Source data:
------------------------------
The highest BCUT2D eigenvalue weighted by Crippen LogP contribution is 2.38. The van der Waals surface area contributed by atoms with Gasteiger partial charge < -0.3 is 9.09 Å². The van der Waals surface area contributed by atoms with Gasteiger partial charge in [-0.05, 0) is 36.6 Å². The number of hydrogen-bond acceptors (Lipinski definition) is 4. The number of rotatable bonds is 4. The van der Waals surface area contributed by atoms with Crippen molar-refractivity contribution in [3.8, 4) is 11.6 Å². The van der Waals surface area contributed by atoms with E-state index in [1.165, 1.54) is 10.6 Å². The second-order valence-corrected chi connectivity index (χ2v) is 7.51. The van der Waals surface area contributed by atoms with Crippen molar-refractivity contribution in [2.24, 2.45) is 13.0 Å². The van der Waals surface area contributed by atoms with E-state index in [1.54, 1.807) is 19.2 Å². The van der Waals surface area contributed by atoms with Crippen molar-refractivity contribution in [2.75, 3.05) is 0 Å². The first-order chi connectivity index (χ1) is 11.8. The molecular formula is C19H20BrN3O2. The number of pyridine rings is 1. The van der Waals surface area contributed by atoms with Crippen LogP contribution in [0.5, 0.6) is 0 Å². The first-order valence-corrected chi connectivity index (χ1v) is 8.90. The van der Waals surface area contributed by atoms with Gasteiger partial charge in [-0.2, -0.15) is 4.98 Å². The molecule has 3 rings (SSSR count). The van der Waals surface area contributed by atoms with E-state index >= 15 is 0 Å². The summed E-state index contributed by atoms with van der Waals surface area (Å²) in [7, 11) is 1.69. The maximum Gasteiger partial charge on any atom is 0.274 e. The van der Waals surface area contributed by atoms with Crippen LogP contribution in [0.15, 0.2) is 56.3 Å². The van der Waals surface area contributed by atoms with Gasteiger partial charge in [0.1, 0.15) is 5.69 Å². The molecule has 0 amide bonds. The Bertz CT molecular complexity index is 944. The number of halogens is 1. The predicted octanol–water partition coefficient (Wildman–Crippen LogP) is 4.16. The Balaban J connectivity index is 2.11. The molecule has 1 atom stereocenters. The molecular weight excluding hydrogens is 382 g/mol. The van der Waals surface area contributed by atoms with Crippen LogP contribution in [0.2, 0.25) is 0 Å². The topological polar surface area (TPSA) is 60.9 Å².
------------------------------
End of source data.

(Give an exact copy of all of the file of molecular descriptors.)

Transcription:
The highest BCUT2D eigenvalue weighted by Crippen LogP contribution is 2.38. The van der Waals surface area contributed by atoms with Gasteiger partial charge < -0.3 is 9.09 Å². The van der Waals surface area contributed by atoms with Gasteiger partial charge in [-0.05, 0) is 36.6 Å². The number of hydrogen-bond acceptors (Lipinski definition) is 4. The number of rotatable bonds is 4. The van der Waals surface area contributed by atoms with Crippen molar-refractivity contribution in [3.8, 4) is 11.6 Å². The van der Waals surface area contributed by atoms with E-state index in [1.165, 1.54) is 10.6 Å². The second-order valence-corrected chi connectivity index (χ2v) is 7.51. The van der Waals surface area contributed by atoms with Crippen molar-refractivity contribution in [2.24, 2.45) is 13.0 Å². The van der Waals surface area contributed by atoms with E-state index in [1.54, 1.807) is 19.2 Å². The van der Waals surface area contributed by atoms with Crippen molar-refractivity contribution in [2.75, 3.05) is 0 Å². The first-order chi connectivity index (χ1) is 11.8. The molecular formula is C19H20BrN3O2. The number of pyridine rings is 1. The van der Waals surface area contributed by atoms with Crippen LogP contribution in [0.5, 0.6) is 0 Å². The first-order valence-corrected chi connectivity index (χ1v) is 8.90. The van der Waals surface area contributed by atoms with Gasteiger partial charge in [-0.2, -0.15) is 4.98 Å². The molecule has 3 rings (SSSR count). The van der Waals surface area contributed by atoms with E-state index >= 15 is 0 Å². The summed E-state index contributed by atoms with van der Waals surface area (Å²) in [7, 11) is 1.69. The maximum Gasteiger partial charge on any atom is 0.274 e. The van der Waals surface area contributed by atoms with Crippen LogP contribution in [0.15, 0.2) is 56.3 Å². The van der Waals surface area contributed by atoms with Gasteiger partial charge in [0.1, 0.15) is 5.69 Å². The molecule has 0 amide bonds. The Bertz CT molecular complexity index is 944. The number of halogens is 1. The predicted octanol–water partition coefficient (Wildman–Crippen LogP) is 4.16. The Balaban J connectivity index is 2.11. The molecule has 1 atom stereocenters. The molecular weight excluding hydrogens is 382 g/mol. The van der Waals surface area contributed by atoms with Crippen LogP contribution in [0.2, 0.25) is 0 Å². The topological polar surface area (TPSA) is 60.9 Å².